Tracing Your First Nations Ancestry


Numerous requests have been received for information on how to trace family descent to prove Algonquin, Ojibwa or Nipissing descent. The following has been developed by the Algonquins of Golden Lake First Nation Negotiation Department, to assist you in your search. If you are trying to trace your Aboriginal family history, the following are suggestions to accomplish this sometimes difficult task.

Where to Start

Write down any vital statistics you know about your parents, aunts, uncles, grandparents, great aunts and uncles, great grandparents etc. who are in your Aboriginal line of descent.

Organize your knowledge on a chart, a family tree.

Try to fill in approximate dates and probable places for births, marriages and deaths. Think back on how old you were the last time you saw you grandmother, and did she die soon or long after that.

Family History

Think of your extended family, and who might be able to add information or who would have pictures to show. Write, phone and/or visit them.

Tell them you are building a family tree. Come with a list of detailed questions, or with your chart, and ask if they can fill in some of the blanks. If they say they can’t remember, ask what the person was like, or what work they did. From general recollections, many people may gradually begin to remember. Ask to see some old pictures. You will learn a lot while someone describes who is in the pictures and when they were taken.

Take brief written notes while you are there and fill them in immediately before you leave or run a cassette recorder during the visit. Ask them if they know of anyone else who might help you fill in blanks. Ask them for any papers that you could copy to help you document your family tree. Find out where the families lived, the town or township, and the time frame that they lived there.

When you have names and places, you can then begin to start your research for documented proof. Start with yourself, with proof of who your parents are. The following documents may be used as proof:

  • Extended (long) Form Birth Certificate
  • Baptismal Certificate
  • Marriage License
  • Death Certificate
  • Statutory Declaration
  • Affidavits (written declaration made “under oath” before a Notary Public or other authorized officer.)
  • Census Records
  • Military Records
  • Adoption Records
  • Divorce Decree
  • Separation Papers
  • Hospital Records
  • Other Documents

Then do the same for each of your parents, your grandparents, etc. that are of Algonquin, Ojibwa or Nipissing descent.

Sources for Census Lists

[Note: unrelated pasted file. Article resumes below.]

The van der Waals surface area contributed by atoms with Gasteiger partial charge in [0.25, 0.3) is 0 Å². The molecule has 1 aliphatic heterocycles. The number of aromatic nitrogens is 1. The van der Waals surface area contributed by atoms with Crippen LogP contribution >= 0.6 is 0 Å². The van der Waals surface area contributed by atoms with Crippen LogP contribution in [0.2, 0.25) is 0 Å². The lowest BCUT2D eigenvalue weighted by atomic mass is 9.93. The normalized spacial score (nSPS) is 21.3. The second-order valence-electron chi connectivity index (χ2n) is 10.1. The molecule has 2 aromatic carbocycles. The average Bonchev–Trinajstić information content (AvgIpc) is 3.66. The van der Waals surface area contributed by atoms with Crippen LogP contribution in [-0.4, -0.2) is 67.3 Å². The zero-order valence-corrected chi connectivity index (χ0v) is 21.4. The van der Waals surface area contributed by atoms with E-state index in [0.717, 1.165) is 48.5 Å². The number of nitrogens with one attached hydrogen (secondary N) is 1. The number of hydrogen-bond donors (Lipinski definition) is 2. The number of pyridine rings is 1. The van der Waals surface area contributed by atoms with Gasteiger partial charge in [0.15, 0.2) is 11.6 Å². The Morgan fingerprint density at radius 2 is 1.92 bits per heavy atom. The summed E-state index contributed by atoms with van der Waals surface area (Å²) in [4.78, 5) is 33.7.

Archives of Ontario
77 Grenville St. Unit #300
Toronto, ON
M5S 1B3
National Archives of Canada
395 Wellington Street
Ottawa, ON
K1A 0N3
The Archivist
Inter-Repository Loan Program
Hudson’s Bay Company Archives
Provincial Archives of Manitoba
200 Vaughan Street
Winnipeg, Manitoba
R3C 1T5
Tel: 204-945-4949
Indian Affairs & Northern Development
Genealogical Research Unit
10 Wellington St
Hull, P.Z.
K1A 0H4

These records can also be obtained through your local libraries for your viewing. You must know the Township, County name and year you are looking for. Census records are available from 1861 to 1911. These records were taken every 10 years.  [Note that as of 2013, 1852 and 1921 census information is also available]

Other Sources

Quebec RecordsArchives Nationales du Quebec
Centre d´Archives de l”Outauais
170, rue Hotel de ville
Bureau s-120 (sou-sol)
Hull, P.Q.
T8X 4C2
(Bilingual services offered)
River Desert First Nation
P.O. Box 309
Maniwaki, P.Q.
J9E 3C9
Tel: 1-819-449-5170
Archives Nationales du Quebec
Centre D´Archives de L´Abitibi/Temiscamingue
27, Rue Du Terminus Quest
Rouyn_Noranda, Quebec
J9X 2P3
(Bilingual service offered)
Military Records/Personnel Records Unit
Researcher’s Services Division
National Archives of Canada
Ottawa, ON
K1A 0N3
Fax: 1-613-992-7458
Management of Inquiries
Reference Services
Genealogy Unit
395 Welllington Street
Ottawa, ON
K1A 0N3
Genealogy GroupsUpper Ottawa Valley
Genealogical Group
P.O. Box 972
Pembroke, ON
K8A 7M5
The Ontario Genealogical Society
Kingston Branch OGS
P.O. Box 1394
Kingston, ON
K7L 5C6
The Ontario Genealogical Society
Nipissing and District Branch
P.O. Box 93
North Bay, ON
P1B 8G8
The Ontario Genealogical Society
Ottawa Branch
K1G 3H8
Sharon Murphy –OGS277 Victoria Street S
Kincardine, ON
N2Z 2V9
All of Ontario research
Email: [email protected]

Adoption of Aboriginal Children

Ministry of Community & Social Services
Adoption Disclosure Registrar
Child Welfare Branch
Lucliff Place, 2nd Floor
700 Bay Street
Toronto, ON
M7A 1E9
Algonquin & Nipissing Genealogy/Algonquins of Golden Lake
First Nation
Membership, Lands & Estates
Mrs. Jan Leroux
P.O. Box 100
Golden Lake, ON
K0J 1X0 (613-625-2800)
Algonquins of Golden Lake
First Nation
Enrolment Clerk & Genealogy
Ms. Helen Aubrey
P.O. Box 300
Golden Lake, ON
K0J 1X0 (613-625-2397)
Email: [email protected]
Indian Affairs & Northern Development Adoption Disclosure
10 Wellington St., 18th Floor
Hull, Quebec
K1A 0H4 (613-593-9176)

Most Churches may have a record of a Baptism, Confirmation of a Marriage or Burial of the person you are looking for. Your local Church of Latter Day Saints is a very good place to start. A lot of times parents’ names will be listed which will help you to prove your descent.

Hospital records will show births, where at least the mother’s name is listed, but you need to know the hospital and the date of birth of the child.